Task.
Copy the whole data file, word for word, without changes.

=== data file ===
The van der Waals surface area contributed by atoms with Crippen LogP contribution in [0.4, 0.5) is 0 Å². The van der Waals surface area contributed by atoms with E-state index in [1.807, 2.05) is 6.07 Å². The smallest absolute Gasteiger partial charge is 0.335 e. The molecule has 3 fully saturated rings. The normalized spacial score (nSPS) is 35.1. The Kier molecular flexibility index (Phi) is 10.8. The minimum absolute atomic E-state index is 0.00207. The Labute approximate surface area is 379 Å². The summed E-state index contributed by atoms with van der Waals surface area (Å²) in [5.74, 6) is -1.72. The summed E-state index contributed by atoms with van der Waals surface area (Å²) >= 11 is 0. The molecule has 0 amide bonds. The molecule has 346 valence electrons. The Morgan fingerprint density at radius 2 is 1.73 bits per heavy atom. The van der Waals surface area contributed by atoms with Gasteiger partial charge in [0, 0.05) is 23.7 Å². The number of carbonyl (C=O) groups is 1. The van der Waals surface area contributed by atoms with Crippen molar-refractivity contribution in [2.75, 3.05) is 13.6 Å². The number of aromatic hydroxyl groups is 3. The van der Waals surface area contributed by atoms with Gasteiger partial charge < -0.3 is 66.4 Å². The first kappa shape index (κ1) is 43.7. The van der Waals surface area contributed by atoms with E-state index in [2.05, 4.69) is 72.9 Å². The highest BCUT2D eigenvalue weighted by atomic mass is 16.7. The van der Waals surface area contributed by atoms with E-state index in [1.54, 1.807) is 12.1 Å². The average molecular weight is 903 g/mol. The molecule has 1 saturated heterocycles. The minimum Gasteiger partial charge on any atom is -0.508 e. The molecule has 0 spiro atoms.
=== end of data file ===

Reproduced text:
The van der Waals surface area contributed by atoms with Crippen LogP contribution in [0.4, 0.5) is 0 Å². The van der Waals surface area contributed by atoms with E-state index in [1.807, 2.05) is 6.07 Å². The smallest absolute Gasteiger partial charge is 0.335 e. The molecule has 3 fully saturated rings. The normalized spacial score (nSPS) is 35.1. The Kier molecular flexibility index (Phi) is 10.8. The minimum absolute atomic E-state index is 0.00207. The Labute approximate surface area is 379 Å². The summed E-state index contributed by atoms with van der Waals surface area (Å²) in [5.74, 6) is -1.72. The summed E-state index contributed by atoms with van der Waals surface area (Å²) >= 11 is 0. The molecule has 0 amide bonds. The molecule has 346 valence electrons. The Morgan fingerprint density at radius 2 is 1.73 bits per heavy atom. The van der Waals surface area contributed by atoms with Gasteiger partial charge in [0, 0.05) is 23.7 Å². The number of carbonyl (C=O) groups is 1. The van der Waals surface area contributed by atoms with Crippen molar-refractivity contribution in [2.75, 3.05) is 13.6 Å². The number of aromatic hydroxyl groups is 3. The van der Waals surface area contributed by atoms with Gasteiger partial charge < -0.3 is 66.4 Å². The first kappa shape index (κ1) is 43.7. The van der Waals surface area contributed by atoms with E-state index in [2.05, 4.69) is 72.9 Å². The highest BCUT2D eigenvalue weighted by atomic mass is 16.7. The van der Waals surface area contributed by atoms with E-state index in [1.54, 1.807) is 12.1 Å². The average molecular weight is 903 g/mol. The molecule has 1 saturated heterocycles. The minimum Gasteiger partial charge on any atom is -0.508 e. The molecule has 0 spiro atoms.